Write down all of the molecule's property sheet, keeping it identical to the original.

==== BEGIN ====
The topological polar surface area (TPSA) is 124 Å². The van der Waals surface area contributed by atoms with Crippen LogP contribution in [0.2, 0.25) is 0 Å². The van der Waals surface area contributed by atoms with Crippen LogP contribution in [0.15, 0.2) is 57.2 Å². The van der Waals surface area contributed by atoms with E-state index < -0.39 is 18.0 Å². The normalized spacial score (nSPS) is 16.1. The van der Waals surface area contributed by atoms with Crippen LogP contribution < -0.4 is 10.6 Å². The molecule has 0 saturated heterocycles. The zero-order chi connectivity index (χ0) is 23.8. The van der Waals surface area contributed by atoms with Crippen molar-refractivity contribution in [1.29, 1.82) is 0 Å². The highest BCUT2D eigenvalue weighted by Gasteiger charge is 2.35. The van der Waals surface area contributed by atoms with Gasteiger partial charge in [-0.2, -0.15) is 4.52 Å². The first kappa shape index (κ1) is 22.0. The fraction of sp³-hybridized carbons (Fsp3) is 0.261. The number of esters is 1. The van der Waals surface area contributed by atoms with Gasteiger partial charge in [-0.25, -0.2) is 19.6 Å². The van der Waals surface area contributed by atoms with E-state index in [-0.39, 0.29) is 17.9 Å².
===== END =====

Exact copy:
The topological polar surface area (TPSA) is 124 Å². The van der Waals surface area contributed by atoms with Crippen LogP contribution in [0.2, 0.25) is 0 Å². The van der Waals surface area contributed by atoms with Crippen LogP contribution in [0.15, 0.2) is 57.2 Å². The van der Waals surface area contributed by atoms with E-state index < -0.39 is 18.0 Å². The normalized spacial score (nSPS) is 16.1. The van der Waals surface area contributed by atoms with Crippen LogP contribution < -0.4 is 10.6 Å². The molecule has 0 saturated heterocycles. The zero-order chi connectivity index (χ0) is 23.8. The van der Waals surface area contributed by atoms with Crippen molar-refractivity contribution in [1.29, 1.82) is 0 Å². The highest BCUT2D eigenvalue weighted by Gasteiger charge is 2.35. The van der Waals surface area contributed by atoms with Gasteiger partial charge in [-0.2, -0.15) is 4.52 Å². The first kappa shape index (κ1) is 22.0. The fraction of sp³-hybridized carbons (Fsp3) is 0.261. The number of esters is 1. The van der Waals surface area contributed by atoms with Gasteiger partial charge in [-0.25, -0.2) is 19.6 Å². The van der Waals surface area contributed by atoms with E-state index in [-0.39, 0.29) is 17.9 Å².